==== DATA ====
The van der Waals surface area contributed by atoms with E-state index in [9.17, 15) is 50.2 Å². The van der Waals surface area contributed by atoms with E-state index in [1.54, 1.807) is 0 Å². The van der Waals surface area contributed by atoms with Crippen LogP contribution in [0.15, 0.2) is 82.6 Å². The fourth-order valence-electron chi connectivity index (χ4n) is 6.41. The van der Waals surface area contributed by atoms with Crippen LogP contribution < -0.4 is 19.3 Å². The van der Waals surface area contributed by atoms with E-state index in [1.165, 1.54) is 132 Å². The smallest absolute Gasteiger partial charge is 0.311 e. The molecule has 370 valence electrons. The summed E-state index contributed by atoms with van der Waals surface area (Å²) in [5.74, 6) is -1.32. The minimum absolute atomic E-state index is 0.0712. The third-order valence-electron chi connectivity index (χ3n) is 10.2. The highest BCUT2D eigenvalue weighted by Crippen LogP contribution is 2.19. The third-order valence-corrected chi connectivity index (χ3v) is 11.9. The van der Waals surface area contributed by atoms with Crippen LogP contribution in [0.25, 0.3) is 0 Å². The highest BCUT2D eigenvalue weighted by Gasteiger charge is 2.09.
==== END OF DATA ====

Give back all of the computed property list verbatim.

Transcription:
The van der Waals surface area contributed by atoms with E-state index in [9.17, 15) is 50.2 Å². The van der Waals surface area contributed by atoms with E-state index in [1.54, 1.807) is 0 Å². The van der Waals surface area contributed by atoms with Crippen LogP contribution in [0.15, 0.2) is 82.6 Å². The fourth-order valence-electron chi connectivity index (χ4n) is 6.41. The van der Waals surface area contributed by atoms with Crippen LogP contribution < -0.4 is 19.3 Å². The van der Waals surface area contributed by atoms with E-state index in [1.165, 1.54) is 132 Å². The smallest absolute Gasteiger partial charge is 0.311 e. The molecule has 370 valence electrons. The summed E-state index contributed by atoms with van der Waals surface area (Å²) in [5.74, 6) is -1.32. The minimum absolute atomic E-state index is 0.0712. The third-order valence-electron chi connectivity index (χ3n) is 10.2. The highest BCUT2D eigenvalue weighted by Crippen LogP contribution is 2.19. The third-order valence-corrected chi connectivity index (χ3v) is 11.9. The van der Waals surface area contributed by atoms with Crippen LogP contribution in [0.25, 0.3) is 0 Å². The highest BCUT2D eigenvalue weighted by Gasteiger charge is 2.09.